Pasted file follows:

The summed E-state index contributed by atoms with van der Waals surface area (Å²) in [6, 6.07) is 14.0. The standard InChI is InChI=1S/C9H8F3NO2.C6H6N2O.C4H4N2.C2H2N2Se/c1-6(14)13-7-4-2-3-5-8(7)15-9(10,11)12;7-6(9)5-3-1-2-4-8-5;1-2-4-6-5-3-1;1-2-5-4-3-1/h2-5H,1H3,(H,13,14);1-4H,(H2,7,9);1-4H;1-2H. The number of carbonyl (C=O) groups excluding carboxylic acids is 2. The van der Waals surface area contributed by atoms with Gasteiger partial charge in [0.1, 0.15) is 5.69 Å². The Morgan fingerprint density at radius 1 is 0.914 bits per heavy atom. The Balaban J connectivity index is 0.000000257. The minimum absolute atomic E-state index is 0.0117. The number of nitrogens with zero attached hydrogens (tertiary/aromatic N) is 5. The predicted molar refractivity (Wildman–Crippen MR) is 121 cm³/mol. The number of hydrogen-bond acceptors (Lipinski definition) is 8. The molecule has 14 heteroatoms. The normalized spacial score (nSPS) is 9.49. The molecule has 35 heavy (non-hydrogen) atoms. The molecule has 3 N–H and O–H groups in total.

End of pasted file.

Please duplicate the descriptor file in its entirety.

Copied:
The summed E-state index contributed by atoms with van der Waals surface area (Å²) in [6, 6.07) is 14.0. The standard InChI is InChI=1S/C9H8F3NO2.C6H6N2O.C4H4N2.C2H2N2Se/c1-6(14)13-7-4-2-3-5-8(7)15-9(10,11)12;7-6(9)5-3-1-2-4-8-5;1-2-4-6-5-3-1;1-2-5-4-3-1/h2-5H,1H3,(H,13,14);1-4H,(H2,7,9);1-4H;1-2H. The number of carbonyl (C=O) groups excluding carboxylic acids is 2. The van der Waals surface area contributed by atoms with Gasteiger partial charge in [0.1, 0.15) is 5.69 Å². The Morgan fingerprint density at radius 1 is 0.914 bits per heavy atom. The Balaban J connectivity index is 0.000000257. The minimum absolute atomic E-state index is 0.0117. The number of nitrogens with zero attached hydrogens (tertiary/aromatic N) is 5. The predicted molar refractivity (Wildman–Crippen MR) is 121 cm³/mol. The number of hydrogen-bond acceptors (Lipinski definition) is 8. The molecule has 14 heteroatoms. The normalized spacial score (nSPS) is 9.49. The molecule has 35 heavy (non-hydrogen) atoms. The molecule has 3 N–H and O–H groups in total.